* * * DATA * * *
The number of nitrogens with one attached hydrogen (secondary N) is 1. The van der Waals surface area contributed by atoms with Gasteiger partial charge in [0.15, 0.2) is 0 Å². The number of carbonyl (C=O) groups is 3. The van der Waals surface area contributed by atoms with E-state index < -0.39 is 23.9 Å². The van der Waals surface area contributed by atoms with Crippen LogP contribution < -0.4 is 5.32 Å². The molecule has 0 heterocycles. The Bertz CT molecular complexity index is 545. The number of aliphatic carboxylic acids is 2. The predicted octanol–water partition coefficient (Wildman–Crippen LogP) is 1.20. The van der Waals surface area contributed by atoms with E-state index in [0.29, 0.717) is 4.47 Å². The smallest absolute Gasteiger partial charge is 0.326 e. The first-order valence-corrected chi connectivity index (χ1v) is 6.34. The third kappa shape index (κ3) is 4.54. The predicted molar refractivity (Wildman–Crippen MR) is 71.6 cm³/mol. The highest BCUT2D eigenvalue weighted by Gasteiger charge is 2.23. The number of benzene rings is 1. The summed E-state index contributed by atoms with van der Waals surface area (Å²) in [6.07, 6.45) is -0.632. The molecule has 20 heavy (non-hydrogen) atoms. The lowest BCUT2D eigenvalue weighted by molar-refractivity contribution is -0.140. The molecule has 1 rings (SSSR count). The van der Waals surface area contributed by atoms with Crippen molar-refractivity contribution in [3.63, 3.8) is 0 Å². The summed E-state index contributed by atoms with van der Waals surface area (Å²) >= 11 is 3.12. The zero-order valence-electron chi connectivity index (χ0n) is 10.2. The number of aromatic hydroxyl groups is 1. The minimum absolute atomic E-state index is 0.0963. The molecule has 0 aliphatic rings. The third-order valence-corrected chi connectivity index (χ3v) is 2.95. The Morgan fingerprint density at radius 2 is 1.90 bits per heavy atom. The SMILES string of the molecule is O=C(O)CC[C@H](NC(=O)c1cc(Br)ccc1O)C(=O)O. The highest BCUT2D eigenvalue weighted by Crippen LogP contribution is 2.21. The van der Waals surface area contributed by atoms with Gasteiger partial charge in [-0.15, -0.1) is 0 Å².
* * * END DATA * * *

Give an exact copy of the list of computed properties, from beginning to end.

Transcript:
The number of nitrogens with one attached hydrogen (secondary N) is 1. The van der Waals surface area contributed by atoms with Gasteiger partial charge in [0.15, 0.2) is 0 Å². The number of carbonyl (C=O) groups is 3. The van der Waals surface area contributed by atoms with E-state index < -0.39 is 23.9 Å². The van der Waals surface area contributed by atoms with Crippen LogP contribution < -0.4 is 5.32 Å². The molecule has 0 heterocycles. The Bertz CT molecular complexity index is 545. The number of aliphatic carboxylic acids is 2. The predicted octanol–water partition coefficient (Wildman–Crippen LogP) is 1.20. The van der Waals surface area contributed by atoms with E-state index in [0.29, 0.717) is 4.47 Å². The smallest absolute Gasteiger partial charge is 0.326 e. The first-order valence-corrected chi connectivity index (χ1v) is 6.34. The third kappa shape index (κ3) is 4.54. The predicted molar refractivity (Wildman–Crippen MR) is 71.6 cm³/mol. The highest BCUT2D eigenvalue weighted by Gasteiger charge is 2.23. The number of benzene rings is 1. The summed E-state index contributed by atoms with van der Waals surface area (Å²) in [6.07, 6.45) is -0.632. The molecule has 20 heavy (non-hydrogen) atoms. The lowest BCUT2D eigenvalue weighted by molar-refractivity contribution is -0.140. The molecule has 1 rings (SSSR count). The van der Waals surface area contributed by atoms with Crippen molar-refractivity contribution in [3.63, 3.8) is 0 Å². The summed E-state index contributed by atoms with van der Waals surface area (Å²) >= 11 is 3.12. The zero-order valence-electron chi connectivity index (χ0n) is 10.2. The number of aromatic hydroxyl groups is 1. The minimum absolute atomic E-state index is 0.0963. The molecule has 0 aliphatic rings. The third-order valence-corrected chi connectivity index (χ3v) is 2.95. The Morgan fingerprint density at radius 2 is 1.90 bits per heavy atom. The SMILES string of the molecule is O=C(O)CC[C@H](NC(=O)c1cc(Br)ccc1O)C(=O)O. The highest BCUT2D eigenvalue weighted by Crippen LogP contribution is 2.21. The van der Waals surface area contributed by atoms with Gasteiger partial charge in [-0.15, -0.1) is 0 Å².